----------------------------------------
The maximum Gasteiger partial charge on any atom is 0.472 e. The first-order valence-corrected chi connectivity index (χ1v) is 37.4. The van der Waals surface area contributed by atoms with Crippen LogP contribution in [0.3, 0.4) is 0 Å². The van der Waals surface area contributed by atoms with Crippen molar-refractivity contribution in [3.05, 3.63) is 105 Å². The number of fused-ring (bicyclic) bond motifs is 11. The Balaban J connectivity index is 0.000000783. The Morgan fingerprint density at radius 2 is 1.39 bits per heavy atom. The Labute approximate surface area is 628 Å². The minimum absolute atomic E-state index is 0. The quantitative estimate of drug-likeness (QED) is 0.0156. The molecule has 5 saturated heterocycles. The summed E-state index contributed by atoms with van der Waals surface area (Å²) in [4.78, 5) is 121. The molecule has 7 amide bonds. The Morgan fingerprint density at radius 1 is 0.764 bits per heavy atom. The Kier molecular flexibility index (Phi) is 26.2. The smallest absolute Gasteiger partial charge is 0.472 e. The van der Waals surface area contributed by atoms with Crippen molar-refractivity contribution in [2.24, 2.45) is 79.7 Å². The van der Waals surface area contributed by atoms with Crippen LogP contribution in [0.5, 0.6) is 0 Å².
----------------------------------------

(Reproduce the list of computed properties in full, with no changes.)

The maximum Gasteiger partial charge on any atom is 0.472 e. The first-order valence-corrected chi connectivity index (χ1v) is 37.4. The van der Waals surface area contributed by atoms with Crippen LogP contribution in [0.3, 0.4) is 0 Å². The van der Waals surface area contributed by atoms with Crippen molar-refractivity contribution in [3.05, 3.63) is 105 Å². The number of fused-ring (bicyclic) bond motifs is 11. The Balaban J connectivity index is 0.000000783. The Morgan fingerprint density at radius 2 is 1.39 bits per heavy atom. The Labute approximate surface area is 628 Å². The minimum absolute atomic E-state index is 0. The quantitative estimate of drug-likeness (QED) is 0.0156. The molecule has 5 saturated heterocycles. The summed E-state index contributed by atoms with van der Waals surface area (Å²) in [4.78, 5) is 121. The molecule has 7 amide bonds. The Morgan fingerprint density at radius 1 is 0.764 bits per heavy atom. The Kier molecular flexibility index (Phi) is 26.2. The smallest absolute Gasteiger partial charge is 0.472 e. The van der Waals surface area contributed by atoms with Crippen molar-refractivity contribution in [2.24, 2.45) is 79.7 Å². The van der Waals surface area contributed by atoms with Crippen LogP contribution in [0.5, 0.6) is 0 Å².